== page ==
Flash forward to 2012 and we now see many indications that games are a big deal. Globally, video game sales are greater than movie and music sales. Game studios of all sizes and types exist today, presenting their work as art, and critics also treat them as such. Schools around the world are scrambling to start game programs, such as those at UC Santa Cruz. What took so long for people to start noticing?

For one thing, while games in general are extremely ancient, digital games are very young. What is generally considered the first digital game, Spacewar!, was developed at MIT in 1962. That’s only 50 years ago. That may sound like a long time, but by that point films and television were already commonplace, well on their way to becoming widely accepted as art.

But why did it take digital games to change perceptions about games in general? I believe there are a number of reasons. First, the barrier to entry for digital games is significantly lower than many other games. Second, digital games are much easier to replicate and distribute, especially with modern communication systems. Thirdly, the authors of games became more prominent, and it became easier to create games. And finally, as games became more common, a literacy of games has begun to develop with allows people to understand games more deeply, as well as communicate more with less work.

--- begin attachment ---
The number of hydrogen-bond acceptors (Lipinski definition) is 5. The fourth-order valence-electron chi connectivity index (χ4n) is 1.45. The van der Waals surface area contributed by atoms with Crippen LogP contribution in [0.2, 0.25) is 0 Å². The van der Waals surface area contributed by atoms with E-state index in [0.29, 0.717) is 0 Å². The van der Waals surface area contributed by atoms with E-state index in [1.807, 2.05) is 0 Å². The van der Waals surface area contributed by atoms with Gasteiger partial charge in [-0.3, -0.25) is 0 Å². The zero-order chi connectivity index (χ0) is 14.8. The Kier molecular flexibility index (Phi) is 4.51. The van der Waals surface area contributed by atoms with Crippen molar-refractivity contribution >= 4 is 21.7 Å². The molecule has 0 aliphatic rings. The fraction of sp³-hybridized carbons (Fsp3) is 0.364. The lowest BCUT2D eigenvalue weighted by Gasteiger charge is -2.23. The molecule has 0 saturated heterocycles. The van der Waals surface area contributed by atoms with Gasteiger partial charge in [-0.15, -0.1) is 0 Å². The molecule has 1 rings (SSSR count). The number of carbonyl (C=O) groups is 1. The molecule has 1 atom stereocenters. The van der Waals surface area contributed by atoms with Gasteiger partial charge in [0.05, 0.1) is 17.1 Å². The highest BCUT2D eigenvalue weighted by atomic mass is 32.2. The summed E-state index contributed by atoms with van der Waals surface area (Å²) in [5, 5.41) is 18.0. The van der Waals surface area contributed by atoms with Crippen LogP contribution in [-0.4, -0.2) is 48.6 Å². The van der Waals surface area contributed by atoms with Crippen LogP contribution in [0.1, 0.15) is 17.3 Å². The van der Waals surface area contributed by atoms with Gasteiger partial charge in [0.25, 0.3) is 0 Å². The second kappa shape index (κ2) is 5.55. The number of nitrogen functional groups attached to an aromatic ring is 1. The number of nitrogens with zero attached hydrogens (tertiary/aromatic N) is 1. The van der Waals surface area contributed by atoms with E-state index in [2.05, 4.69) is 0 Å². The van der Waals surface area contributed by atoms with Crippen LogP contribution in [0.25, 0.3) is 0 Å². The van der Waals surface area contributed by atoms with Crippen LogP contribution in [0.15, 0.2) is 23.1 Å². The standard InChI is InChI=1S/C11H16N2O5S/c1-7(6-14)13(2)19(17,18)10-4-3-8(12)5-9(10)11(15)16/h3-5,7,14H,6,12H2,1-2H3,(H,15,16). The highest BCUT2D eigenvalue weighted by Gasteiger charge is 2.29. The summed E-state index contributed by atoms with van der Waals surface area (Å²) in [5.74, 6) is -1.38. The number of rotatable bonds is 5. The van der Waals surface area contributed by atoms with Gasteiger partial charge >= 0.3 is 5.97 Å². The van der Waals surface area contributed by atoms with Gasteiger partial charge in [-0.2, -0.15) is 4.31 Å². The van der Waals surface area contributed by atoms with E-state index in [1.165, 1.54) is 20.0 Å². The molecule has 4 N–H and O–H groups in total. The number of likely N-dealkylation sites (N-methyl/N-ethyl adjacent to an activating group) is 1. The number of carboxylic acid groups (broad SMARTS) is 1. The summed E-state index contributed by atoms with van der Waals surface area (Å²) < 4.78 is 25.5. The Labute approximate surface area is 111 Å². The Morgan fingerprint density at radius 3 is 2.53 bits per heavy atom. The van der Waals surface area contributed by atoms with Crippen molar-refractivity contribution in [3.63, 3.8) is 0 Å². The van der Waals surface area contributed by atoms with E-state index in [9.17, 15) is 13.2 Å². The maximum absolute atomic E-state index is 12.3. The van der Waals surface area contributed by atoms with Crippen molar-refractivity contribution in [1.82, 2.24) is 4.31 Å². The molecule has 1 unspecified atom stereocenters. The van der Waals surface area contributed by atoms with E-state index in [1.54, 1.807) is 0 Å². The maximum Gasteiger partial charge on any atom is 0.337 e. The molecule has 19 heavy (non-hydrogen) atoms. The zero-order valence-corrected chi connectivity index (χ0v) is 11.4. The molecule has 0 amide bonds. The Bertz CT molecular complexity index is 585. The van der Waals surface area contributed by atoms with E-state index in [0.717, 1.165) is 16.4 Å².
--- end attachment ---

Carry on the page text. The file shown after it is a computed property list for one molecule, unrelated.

Barrier to Entry

So, the first thing that digital games have over non-digital games is how challenging it can be to learn and play non-digital games. Almost all non-digital games require multiple people, making the barrier to entry higher. Non-digital games require that someone knows the rules and can accurately enact them, while a computer handles most of the rules for digital games. This is especially problematic because it means that a person must dedicate many resources to learning a new game before being able to play it, the satisfying part of the experience. While none of these problems are insurmountable, they mean that it is much more difficult to learn new games, more timely to play games, and therefore that fewer games can be experienced by the average person.


Another major advantage for digital games is how easy it is to distribute them. Digital games can be easily copied by their very nature, and the modern internet infrastructure makes it frustratingly simple (from the perspective of large game companies) to transfer games from one place to another. Non-digital games, by contrast, often have many pieces which must be constructed individually and physically transported. Even games that do not require a lot of equipment (such as hide and seek) require that someone knows the rules, which has traditionally meant that one person must teach another, a very lengthy process.